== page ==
IBM seeks to build Nanoscale DNA sequencer for personalized genetic analysis
IBM scientists are attempting to drill nano-sized holes in computer chips and passing DNA strands through them one base at a time to read the genetic code contained within their biological structures.

The research effort to design a silicon-based DNA Transistor could help pave the way to read human DNA, generating advancements in health condition diagnosis and treatment, according to the Armonk, N.Y.-based IBM. The company said the challenge is to slow the flow of the DNA through the hole so the reader can accurately decode what is in the DNA. If successful, the project could improve throughput and reduce cost to achieve the vision of personalized genome analysis at a cost of $100 to $1,000.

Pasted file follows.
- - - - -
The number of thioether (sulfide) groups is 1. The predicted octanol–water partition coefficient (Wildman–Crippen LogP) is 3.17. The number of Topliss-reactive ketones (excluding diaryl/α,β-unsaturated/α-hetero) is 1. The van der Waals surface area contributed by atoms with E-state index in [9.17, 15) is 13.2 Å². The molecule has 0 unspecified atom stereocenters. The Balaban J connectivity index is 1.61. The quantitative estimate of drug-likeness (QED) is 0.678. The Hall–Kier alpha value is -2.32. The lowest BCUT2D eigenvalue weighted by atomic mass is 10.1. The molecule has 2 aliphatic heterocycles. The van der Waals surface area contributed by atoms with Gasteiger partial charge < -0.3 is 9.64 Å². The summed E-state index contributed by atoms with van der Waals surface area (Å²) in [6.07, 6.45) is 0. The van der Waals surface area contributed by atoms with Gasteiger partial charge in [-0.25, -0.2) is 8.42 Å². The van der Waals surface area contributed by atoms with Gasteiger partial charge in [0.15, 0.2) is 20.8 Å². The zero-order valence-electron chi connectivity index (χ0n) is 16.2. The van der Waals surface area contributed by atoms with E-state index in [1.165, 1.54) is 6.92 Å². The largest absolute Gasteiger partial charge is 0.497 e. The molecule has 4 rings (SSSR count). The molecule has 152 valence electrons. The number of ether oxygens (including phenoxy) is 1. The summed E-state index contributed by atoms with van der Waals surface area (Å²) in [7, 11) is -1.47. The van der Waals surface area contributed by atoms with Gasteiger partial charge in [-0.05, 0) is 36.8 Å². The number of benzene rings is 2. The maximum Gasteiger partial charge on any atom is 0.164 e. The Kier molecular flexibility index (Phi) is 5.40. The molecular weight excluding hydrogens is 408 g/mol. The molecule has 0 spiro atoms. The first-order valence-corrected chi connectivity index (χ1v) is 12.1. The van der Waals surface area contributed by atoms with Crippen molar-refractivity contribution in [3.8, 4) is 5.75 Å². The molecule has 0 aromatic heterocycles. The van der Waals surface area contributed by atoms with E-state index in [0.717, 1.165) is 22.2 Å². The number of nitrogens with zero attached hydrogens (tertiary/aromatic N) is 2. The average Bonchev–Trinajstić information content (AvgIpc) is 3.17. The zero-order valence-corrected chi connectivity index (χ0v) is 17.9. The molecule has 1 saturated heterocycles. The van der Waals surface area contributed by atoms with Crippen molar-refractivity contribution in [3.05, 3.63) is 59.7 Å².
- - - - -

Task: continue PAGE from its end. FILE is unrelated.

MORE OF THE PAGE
A team of IBM scientists from three fields—microelectronics, physics and biology—are converging to master the technique that threads a long DNA molecule through a three nanometer wide hole, known as a nanopore, in a silicon microchip, the company said. A nanometer is one one-billionth of a meter or about 80,000 times smaller than the width of a human hair. As the molecule is passed through the nanopore, it is ratcheted one unit of DNA at a time, as an electrical sensor “reads” the DNA. The information gathered from the reader could be used to gain a better understanding of an individual’s medical makeup to help further the pursuit of personalized healthcare.